This past week on Thursday, Sept. 1st, the USGS tweeted out the following:
"Smart Phones Know When Rivers Rise...with USGS WaterAlert http://bit.ly/nVhJFU #usgsnews"
The link takes you here: http://www.usgs.gov/newsroom/article.asp?ID=2919 to the USGS news release page, which describes the release of a new service called WaterAlert. I assumed from the tweet that the announcement was for a smart phone app, the kind of thing people download on their android or iphone that uses the capabilities of portable computing. My mind immediately started thinking of the potentials for combining real-time and historical stream data with all the functionality that comes with a smartphone or tablet, such as an app that shows stream gage height and discharge data, options for "nearby my location" and "search any location", a map view with interactive capabilities, some flood stage warnings/notifications, perhaps some water level & quality forecasts (floods do eventually move downstream, after all), and maybe even some way to work in links to pictures or videos. That could be pretty cool! That capability would be very useful for scientists & people in the media out in the field, especially when rivers are rising past flood stage and people or property are potentially in danger.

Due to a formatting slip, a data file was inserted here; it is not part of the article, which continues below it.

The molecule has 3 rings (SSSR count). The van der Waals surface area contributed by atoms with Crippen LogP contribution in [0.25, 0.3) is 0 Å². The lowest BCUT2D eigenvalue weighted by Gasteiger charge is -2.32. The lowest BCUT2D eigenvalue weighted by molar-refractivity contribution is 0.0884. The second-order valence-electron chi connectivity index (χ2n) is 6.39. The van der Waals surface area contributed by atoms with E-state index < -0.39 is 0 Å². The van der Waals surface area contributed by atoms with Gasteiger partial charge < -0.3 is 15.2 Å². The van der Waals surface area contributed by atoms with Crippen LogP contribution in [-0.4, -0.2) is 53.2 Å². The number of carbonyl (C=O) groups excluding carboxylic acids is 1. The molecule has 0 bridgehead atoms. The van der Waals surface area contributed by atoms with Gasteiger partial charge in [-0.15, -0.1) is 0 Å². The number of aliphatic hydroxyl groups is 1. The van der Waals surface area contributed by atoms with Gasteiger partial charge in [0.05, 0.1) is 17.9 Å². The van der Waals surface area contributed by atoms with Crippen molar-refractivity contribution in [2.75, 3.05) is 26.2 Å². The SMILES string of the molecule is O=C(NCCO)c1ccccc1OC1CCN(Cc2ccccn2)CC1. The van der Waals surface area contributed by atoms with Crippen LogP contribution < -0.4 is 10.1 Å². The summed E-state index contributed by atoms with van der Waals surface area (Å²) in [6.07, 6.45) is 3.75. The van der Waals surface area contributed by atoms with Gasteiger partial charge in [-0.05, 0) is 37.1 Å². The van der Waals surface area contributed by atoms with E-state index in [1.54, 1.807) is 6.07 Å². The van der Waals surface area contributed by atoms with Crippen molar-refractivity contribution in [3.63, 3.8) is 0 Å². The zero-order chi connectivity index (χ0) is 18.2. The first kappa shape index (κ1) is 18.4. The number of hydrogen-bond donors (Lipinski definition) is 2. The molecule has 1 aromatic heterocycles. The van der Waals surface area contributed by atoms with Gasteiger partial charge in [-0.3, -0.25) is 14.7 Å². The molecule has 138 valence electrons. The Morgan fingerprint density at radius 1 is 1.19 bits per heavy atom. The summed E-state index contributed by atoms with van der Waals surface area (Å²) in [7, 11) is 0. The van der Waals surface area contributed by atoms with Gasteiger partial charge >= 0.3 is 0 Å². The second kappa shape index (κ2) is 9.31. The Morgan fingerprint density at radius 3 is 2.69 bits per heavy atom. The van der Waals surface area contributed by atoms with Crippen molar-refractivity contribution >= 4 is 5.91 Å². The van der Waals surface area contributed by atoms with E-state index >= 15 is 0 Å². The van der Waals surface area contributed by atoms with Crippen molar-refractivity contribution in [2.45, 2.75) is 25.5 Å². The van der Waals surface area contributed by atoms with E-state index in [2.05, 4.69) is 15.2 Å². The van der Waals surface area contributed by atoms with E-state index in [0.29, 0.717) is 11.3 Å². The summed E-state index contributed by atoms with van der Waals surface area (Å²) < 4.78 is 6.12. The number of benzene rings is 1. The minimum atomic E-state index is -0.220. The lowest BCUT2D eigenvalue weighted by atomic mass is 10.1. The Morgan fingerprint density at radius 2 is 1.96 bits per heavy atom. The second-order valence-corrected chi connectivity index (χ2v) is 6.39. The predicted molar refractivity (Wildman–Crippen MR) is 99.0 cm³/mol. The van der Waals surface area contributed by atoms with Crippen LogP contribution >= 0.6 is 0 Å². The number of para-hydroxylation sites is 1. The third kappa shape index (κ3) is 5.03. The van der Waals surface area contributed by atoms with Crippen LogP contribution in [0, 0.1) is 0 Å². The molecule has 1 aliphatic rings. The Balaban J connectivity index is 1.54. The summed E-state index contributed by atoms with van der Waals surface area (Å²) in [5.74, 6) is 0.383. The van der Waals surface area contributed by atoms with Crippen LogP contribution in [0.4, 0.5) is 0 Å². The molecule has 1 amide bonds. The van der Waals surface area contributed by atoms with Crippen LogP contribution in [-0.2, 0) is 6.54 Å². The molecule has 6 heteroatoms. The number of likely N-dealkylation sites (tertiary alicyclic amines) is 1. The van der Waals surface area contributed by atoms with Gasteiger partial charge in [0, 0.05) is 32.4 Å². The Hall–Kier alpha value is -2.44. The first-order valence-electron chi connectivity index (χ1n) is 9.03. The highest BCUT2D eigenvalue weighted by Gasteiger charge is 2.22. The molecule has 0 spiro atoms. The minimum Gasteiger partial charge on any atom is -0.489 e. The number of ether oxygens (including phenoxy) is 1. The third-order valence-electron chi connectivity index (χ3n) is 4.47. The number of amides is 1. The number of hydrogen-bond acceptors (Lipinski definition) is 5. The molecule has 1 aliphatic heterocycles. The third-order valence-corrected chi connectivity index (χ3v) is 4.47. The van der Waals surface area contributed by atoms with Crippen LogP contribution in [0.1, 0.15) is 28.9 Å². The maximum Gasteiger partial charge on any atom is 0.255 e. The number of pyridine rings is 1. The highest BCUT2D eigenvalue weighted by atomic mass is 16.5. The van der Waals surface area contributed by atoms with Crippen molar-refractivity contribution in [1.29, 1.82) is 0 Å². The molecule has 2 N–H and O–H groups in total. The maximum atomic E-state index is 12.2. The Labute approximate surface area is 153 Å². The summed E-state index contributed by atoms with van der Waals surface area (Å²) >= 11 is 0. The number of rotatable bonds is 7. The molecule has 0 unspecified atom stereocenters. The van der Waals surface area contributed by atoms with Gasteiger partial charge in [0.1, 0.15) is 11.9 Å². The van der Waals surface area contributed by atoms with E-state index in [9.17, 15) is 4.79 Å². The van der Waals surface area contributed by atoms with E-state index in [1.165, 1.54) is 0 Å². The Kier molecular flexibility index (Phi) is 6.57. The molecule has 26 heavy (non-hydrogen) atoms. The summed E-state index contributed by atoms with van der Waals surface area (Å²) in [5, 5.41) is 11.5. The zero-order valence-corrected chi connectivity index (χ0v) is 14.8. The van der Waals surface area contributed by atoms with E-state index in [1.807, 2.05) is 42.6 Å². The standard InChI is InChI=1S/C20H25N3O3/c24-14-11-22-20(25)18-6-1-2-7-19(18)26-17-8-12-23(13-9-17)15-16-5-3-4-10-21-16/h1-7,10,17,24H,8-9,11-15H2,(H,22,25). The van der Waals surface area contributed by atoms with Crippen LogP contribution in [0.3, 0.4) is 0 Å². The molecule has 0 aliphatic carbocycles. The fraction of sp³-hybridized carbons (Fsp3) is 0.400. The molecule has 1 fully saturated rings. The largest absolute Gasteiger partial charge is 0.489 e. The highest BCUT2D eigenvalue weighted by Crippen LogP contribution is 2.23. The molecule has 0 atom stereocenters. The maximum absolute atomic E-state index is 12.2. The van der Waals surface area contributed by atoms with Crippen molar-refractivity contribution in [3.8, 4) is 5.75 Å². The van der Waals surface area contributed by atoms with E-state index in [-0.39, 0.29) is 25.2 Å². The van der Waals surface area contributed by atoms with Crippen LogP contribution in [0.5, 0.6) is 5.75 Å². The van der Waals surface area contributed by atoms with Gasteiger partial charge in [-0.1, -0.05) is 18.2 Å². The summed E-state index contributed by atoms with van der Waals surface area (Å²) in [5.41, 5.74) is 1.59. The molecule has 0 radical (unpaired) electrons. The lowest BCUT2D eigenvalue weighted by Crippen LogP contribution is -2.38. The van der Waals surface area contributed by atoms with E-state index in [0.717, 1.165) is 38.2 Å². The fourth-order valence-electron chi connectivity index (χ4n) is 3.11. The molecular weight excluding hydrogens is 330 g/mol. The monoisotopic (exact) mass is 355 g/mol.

You Know What Happens When You Assume
Unfortunately that's not quite where we're at. The WaterAlert service doesn't require a smartphone, in fact it doesn't even require a phone at all for using the service. To sign up, you click over to http://water.usgs.gov/wateralert/, which is linked in the instructions given in the link above. This page takes a bit of time to load. The service requires that you choose a single, specific USGS river gage site, and then it will either send you a text to your phone or send you an email based on your preference. There are several other options to choose from, such as whether you'll get hourly or daily notifications, whether you'd like gage height or discharge data (apparently you can't get both, in a single notification, however), and you can set it so that you only receive these notifications if the data reach parameters you set, such as above or below a certain value, inbetween values, etc. You get to pick what you want those parameters to be, so to test it out I chose to get notifications when discharge was between 1 and 100,000 cfs for a couple of sites on a fairly large river nearby.
Subscribing to the System